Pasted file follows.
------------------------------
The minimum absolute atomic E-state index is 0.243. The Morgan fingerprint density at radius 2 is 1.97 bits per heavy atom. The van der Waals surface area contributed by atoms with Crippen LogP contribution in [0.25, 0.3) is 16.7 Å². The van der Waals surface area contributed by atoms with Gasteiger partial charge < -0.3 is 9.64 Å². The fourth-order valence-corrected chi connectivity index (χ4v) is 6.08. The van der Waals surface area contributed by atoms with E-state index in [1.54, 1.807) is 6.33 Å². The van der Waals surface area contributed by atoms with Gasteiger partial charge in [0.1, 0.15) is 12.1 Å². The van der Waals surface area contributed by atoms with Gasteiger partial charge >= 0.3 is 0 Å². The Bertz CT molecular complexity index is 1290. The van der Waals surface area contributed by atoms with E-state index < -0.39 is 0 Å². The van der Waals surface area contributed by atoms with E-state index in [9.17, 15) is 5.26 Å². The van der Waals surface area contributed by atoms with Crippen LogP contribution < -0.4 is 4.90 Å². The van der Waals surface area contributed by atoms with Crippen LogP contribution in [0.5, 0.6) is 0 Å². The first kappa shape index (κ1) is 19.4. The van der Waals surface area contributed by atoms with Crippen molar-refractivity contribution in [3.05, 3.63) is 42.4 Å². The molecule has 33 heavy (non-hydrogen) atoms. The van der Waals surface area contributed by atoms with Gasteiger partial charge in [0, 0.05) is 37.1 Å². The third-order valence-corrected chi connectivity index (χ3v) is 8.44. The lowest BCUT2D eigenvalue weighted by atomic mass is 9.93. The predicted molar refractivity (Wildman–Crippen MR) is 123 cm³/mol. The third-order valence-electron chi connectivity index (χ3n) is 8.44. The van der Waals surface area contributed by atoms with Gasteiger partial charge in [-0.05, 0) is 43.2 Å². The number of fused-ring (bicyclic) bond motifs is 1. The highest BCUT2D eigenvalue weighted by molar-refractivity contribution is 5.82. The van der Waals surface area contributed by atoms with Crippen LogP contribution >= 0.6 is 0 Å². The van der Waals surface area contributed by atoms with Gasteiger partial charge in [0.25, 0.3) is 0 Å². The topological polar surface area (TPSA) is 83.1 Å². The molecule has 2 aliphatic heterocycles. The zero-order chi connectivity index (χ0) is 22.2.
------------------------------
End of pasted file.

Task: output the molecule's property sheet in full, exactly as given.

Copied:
The minimum absolute atomic E-state index is 0.243. The Morgan fingerprint density at radius 2 is 1.97 bits per heavy atom. The van der Waals surface area contributed by atoms with Crippen LogP contribution in [0.25, 0.3) is 16.7 Å². The van der Waals surface area contributed by atoms with Gasteiger partial charge < -0.3 is 9.64 Å². The fourth-order valence-corrected chi connectivity index (χ4v) is 6.08. The van der Waals surface area contributed by atoms with E-state index in [1.54, 1.807) is 6.33 Å². The van der Waals surface area contributed by atoms with Gasteiger partial charge in [0.1, 0.15) is 12.1 Å². The van der Waals surface area contributed by atoms with Gasteiger partial charge >= 0.3 is 0 Å². The Bertz CT molecular complexity index is 1290. The van der Waals surface area contributed by atoms with E-state index < -0.39 is 0 Å². The van der Waals surface area contributed by atoms with E-state index in [9.17, 15) is 5.26 Å². The van der Waals surface area contributed by atoms with Crippen LogP contribution < -0.4 is 4.90 Å². The van der Waals surface area contributed by atoms with Crippen LogP contribution in [0.5, 0.6) is 0 Å². The first kappa shape index (κ1) is 19.4. The van der Waals surface area contributed by atoms with Crippen molar-refractivity contribution in [3.05, 3.63) is 42.4 Å². The molecule has 33 heavy (non-hydrogen) atoms. The van der Waals surface area contributed by atoms with Gasteiger partial charge in [0, 0.05) is 37.1 Å². The third-order valence-corrected chi connectivity index (χ3v) is 8.44. The lowest BCUT2D eigenvalue weighted by atomic mass is 9.93. The predicted molar refractivity (Wildman–Crippen MR) is 123 cm³/mol. The third-order valence-electron chi connectivity index (χ3n) is 8.44. The van der Waals surface area contributed by atoms with Gasteiger partial charge in [-0.05, 0) is 43.2 Å². The number of fused-ring (bicyclic) bond motifs is 1. The highest BCUT2D eigenvalue weighted by molar-refractivity contribution is 5.82. The van der Waals surface area contributed by atoms with Crippen LogP contribution >= 0.6 is 0 Å². The van der Waals surface area contributed by atoms with Gasteiger partial charge in [0.25, 0.3) is 0 Å². The topological polar surface area (TPSA) is 83.1 Å². The molecule has 2 aliphatic heterocycles. The zero-order chi connectivity index (χ0) is 22.2.